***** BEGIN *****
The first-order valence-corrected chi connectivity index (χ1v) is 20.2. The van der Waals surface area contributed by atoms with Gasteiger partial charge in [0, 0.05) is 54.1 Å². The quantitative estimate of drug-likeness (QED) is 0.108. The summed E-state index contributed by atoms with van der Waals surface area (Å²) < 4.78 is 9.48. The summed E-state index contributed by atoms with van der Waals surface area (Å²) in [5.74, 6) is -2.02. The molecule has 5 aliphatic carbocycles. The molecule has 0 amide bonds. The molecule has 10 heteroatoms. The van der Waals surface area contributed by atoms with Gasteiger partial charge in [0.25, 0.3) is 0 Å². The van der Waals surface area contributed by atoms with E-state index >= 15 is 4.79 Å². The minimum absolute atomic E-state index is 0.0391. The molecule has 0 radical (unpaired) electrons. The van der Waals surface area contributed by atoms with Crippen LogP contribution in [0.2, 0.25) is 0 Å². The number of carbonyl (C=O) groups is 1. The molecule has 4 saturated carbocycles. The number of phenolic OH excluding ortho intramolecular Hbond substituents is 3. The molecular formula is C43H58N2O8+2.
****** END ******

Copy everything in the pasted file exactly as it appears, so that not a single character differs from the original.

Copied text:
The first-order valence-corrected chi connectivity index (χ1v) is 20.2. The van der Waals surface area contributed by atoms with Gasteiger partial charge in [0, 0.05) is 54.1 Å². The quantitative estimate of drug-likeness (QED) is 0.108. The summed E-state index contributed by atoms with van der Waals surface area (Å²) < 4.78 is 9.48. The summed E-state index contributed by atoms with van der Waals surface area (Å²) in [5.74, 6) is -2.02. The molecule has 5 aliphatic carbocycles. The molecule has 0 amide bonds. The molecule has 10 heteroatoms. The van der Waals surface area contributed by atoms with Gasteiger partial charge in [0.25, 0.3) is 0 Å². The van der Waals surface area contributed by atoms with E-state index >= 15 is 4.79 Å². The minimum absolute atomic E-state index is 0.0391. The molecule has 0 radical (unpaired) electrons. The van der Waals surface area contributed by atoms with Crippen LogP contribution in [0.2, 0.25) is 0 Å². The number of carbonyl (C=O) groups is 1. The molecule has 4 saturated carbocycles. The number of phenolic OH excluding ortho intramolecular Hbond substituents is 3. The molecular formula is C43H58N2O8+2.